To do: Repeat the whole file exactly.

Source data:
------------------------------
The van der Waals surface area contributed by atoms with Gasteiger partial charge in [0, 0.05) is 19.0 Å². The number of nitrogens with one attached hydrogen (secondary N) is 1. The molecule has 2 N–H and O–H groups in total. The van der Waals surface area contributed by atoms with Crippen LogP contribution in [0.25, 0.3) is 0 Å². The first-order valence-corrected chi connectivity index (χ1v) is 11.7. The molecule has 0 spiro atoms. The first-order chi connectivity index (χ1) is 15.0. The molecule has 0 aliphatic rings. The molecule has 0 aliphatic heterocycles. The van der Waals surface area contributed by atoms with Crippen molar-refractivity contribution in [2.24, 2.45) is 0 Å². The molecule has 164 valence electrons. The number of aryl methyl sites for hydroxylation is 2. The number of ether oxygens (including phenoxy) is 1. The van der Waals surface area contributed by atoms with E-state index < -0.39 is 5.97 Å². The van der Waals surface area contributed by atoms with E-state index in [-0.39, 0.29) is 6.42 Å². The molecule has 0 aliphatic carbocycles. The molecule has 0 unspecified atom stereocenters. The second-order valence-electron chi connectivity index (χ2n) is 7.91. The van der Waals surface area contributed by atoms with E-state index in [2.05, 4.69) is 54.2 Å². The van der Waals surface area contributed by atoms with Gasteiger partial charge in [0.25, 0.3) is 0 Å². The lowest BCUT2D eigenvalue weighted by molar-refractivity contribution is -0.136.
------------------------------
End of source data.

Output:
The van der Waals surface area contributed by atoms with Gasteiger partial charge in [0, 0.05) is 19.0 Å². The number of nitrogens with one attached hydrogen (secondary N) is 1. The molecule has 2 N–H and O–H groups in total. The van der Waals surface area contributed by atoms with Crippen LogP contribution in [0.25, 0.3) is 0 Å². The first-order valence-corrected chi connectivity index (χ1v) is 11.7. The molecule has 0 spiro atoms. The first-order chi connectivity index (χ1) is 15.0. The molecule has 0 aliphatic rings. The molecule has 0 aliphatic heterocycles. The van der Waals surface area contributed by atoms with Crippen molar-refractivity contribution in [2.24, 2.45) is 0 Å². The molecule has 164 valence electrons. The number of aryl methyl sites for hydroxylation is 2. The number of ether oxygens (including phenoxy) is 1. The van der Waals surface area contributed by atoms with E-state index < -0.39 is 5.97 Å². The van der Waals surface area contributed by atoms with E-state index in [-0.39, 0.29) is 6.42 Å². The molecule has 0 aliphatic carbocycles. The molecule has 0 unspecified atom stereocenters. The second-order valence-electron chi connectivity index (χ2n) is 7.91. The van der Waals surface area contributed by atoms with E-state index in [2.05, 4.69) is 54.2 Å². The van der Waals surface area contributed by atoms with Gasteiger partial charge in [0.25, 0.3) is 0 Å². The lowest BCUT2D eigenvalue weighted by molar-refractivity contribution is -0.136.